An Idea for Lending Ebooks

Did you see the Annoyed Librarian’s post this week? A year ago HarperCollins decided to cap library borrowing for their ebooks at 26 copies. Many librarians were outraged and vowed to boycott HarperCollins ebooks. Now the boycott is breaking down.

Well, here’s the Annoyed Author’s take on it. I wish the publishing industry would get its crap together. Librarians are great customers, and we should be treating them like royalty.

It shouldn’t be that hard. There are three competing interests here:
1) Library patrons want to borrow ebooks for their ereaders. Preferably without having to wait forever.
2) Librarians want to keep their patrons happy and their budgets under control.
3) Publishers and authors want to get paid for their work.

So all we need to do is find a solution that satisfies each of these three groups. Here’s one possibility, although I’m sure there are others: rent the ebooks to the libraries instead of selling them.

Ebooks aren’t really a tangible good like paper books anyway–they’re a license. (If you’re curious where I draw the line between tangible and intangible, it’s this: anything that’s gone after an EMP burst is not tangible. Also, anything that Amazon can gank off your Kindle is not really yours.)

So, let’s take a hypothetical book priced at $26 to libraries. Instead of charging $26 up front for each e-copy and only allowing readers to check it out one at a time, HarperCollins would charge the library $1 each time a patron checks out the book. The net effect is the same–the library is buying 26 uses of that book.

Everyone wins. Library patrons can borrow the ebook without waiting for someone else to finish reading it first. The loan of the ebook is still free for patrons, just like borrowing a physical or ebook is now.

Libraries only pay for the books that actually circulate. Offering the books to lend would be free, so every library could offer a massive collection. If demand from patrons is so great that it strains the budget, libraries would handle it the same way they do now–cutting back on purchasing materials, i.e. limiting the circulation of ebooks so that the library stays within budget. If I were running an out-of-money library, I’d put a donation button right there with the ebook checkout button and allow patrons to pay the license fee even if the library can’t.

Publishers and authors at a minimum would be no worse off than today. They’re getting the same amount per use as they do under the current model. I suspect publishers and authors would actually do much, much better under this model because more of our work would be available for e-checkout. Also, just like with physical books, many patrons will check out the ebooks, not get around to reading them before the check out period is up, and wind up buying them. Or buying them to reread. The bottom line is any model that exposes more books to more people while providing a revenue stream back to the publisher and author will be good for the industry in the long term.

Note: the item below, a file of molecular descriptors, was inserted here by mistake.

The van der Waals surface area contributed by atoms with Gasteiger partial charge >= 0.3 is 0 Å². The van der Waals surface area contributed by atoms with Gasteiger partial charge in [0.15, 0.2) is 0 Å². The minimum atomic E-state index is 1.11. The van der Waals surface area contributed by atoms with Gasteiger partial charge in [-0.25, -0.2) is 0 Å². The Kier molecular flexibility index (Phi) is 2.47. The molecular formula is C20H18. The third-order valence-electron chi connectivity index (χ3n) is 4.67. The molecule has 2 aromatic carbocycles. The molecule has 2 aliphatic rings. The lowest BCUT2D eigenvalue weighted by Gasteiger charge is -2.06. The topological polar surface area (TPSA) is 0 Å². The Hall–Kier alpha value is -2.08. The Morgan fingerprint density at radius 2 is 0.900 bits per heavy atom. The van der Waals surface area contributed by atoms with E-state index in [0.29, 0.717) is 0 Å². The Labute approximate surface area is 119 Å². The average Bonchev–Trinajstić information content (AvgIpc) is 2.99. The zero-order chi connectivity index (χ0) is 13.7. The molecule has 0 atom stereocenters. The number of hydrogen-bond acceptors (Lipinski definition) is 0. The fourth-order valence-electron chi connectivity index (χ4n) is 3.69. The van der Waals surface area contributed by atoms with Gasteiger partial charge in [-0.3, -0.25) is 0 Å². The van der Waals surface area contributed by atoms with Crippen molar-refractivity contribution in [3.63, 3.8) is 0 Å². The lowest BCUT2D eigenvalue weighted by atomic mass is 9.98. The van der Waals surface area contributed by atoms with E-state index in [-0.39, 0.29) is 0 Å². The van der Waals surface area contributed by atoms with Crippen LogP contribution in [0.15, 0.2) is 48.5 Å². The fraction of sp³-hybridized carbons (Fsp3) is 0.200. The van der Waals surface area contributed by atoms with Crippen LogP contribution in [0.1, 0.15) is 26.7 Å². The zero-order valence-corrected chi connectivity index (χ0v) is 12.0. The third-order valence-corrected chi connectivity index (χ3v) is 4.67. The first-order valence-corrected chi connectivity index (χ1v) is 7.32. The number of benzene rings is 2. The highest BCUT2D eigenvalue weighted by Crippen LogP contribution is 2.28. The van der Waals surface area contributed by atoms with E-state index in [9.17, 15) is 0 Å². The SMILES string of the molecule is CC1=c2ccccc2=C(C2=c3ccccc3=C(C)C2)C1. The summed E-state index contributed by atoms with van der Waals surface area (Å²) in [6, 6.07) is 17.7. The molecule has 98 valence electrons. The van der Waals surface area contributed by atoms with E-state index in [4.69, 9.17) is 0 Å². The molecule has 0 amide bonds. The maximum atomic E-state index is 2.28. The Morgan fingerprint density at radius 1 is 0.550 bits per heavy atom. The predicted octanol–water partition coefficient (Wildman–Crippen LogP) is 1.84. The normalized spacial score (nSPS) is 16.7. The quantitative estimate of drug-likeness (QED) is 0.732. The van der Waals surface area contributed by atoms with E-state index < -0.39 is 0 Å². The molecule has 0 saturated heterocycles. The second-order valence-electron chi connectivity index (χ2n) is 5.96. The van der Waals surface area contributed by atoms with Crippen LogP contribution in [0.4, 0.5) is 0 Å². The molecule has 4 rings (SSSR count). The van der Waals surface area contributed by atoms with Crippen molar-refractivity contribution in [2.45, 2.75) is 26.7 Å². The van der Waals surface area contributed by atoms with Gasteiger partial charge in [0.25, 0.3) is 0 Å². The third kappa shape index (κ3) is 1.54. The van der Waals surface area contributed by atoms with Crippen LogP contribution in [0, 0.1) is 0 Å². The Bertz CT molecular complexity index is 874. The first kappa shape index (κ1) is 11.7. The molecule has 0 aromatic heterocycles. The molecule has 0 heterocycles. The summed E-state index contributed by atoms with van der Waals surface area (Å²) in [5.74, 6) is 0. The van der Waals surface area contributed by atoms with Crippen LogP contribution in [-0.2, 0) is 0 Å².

This shouldn’t be so hard. It’s basic customer satisfaction work. Here’s hoping the publishing industry figures it out before someone (like Amazon) does it for them.

5 thoughts on “An Idea for Lending Ebooks

  1. I am almost there with you. As a school library going to 1 to 1 devices next year, I definitely want to have plenty of ebooks for my students. I am trying to build the love of reading here…not the love of being on hold for a book everyone is talking about.

    My hold back is this: students all get these devices, which are new and exciting. They get to check out ebooks, so they get click happy with their choices. Whether they are reading them or not (can’t tell you how many times a student grabs any random book off the shelf just because their teacher said they had to have one for class), my small budget is shot before Christmas hits. Students with the means can do the donation idea, no problem. Students without, can’t.

    With that said, I really do wish publishers would remember that librarians are who they want on their side!! At this point, any idea that helps move this process along is a great idea. A $1 per ‘rental’ is much for doable for my district than $10,000 for 300ish ebooks from Overdrive for a year. Ouch!!!

  2. Thanks for your comments. The problem you cite, Mrs. Brower, is open to an easy technological fix. Ereaders can tell what has been read on them. (That’s how they remember your page number.) Simply limit students to 4-5 unread checked out books at a time. When they read one, they can get a new one. Maybe allow a certain number of abandoned books per year, too. I fully expect you’d still need your $10,000 budget–maybe more, but you’d be putting the books they want in the hands of kids quickly, instead of making them wait forever for a limited selection.

  3. True, that! How I dream of a day where my holds lists aren’t deep! There is nothing worse than having high school students (many admit they normally don’t read) asking nearly every day if their book is available yet!

    We are going to iPads. I don’t think there is a way for me to tell what they completely read or not, but it does make me curious as to how much statistical data I will get. I will have to ask!

    There is of course the part of teaching eBook courtesy. 🙂 Return books when you are done and only check out what you are planning on giving a try.

    I know that I can limit books out, so that is another idea I tend to put into use!


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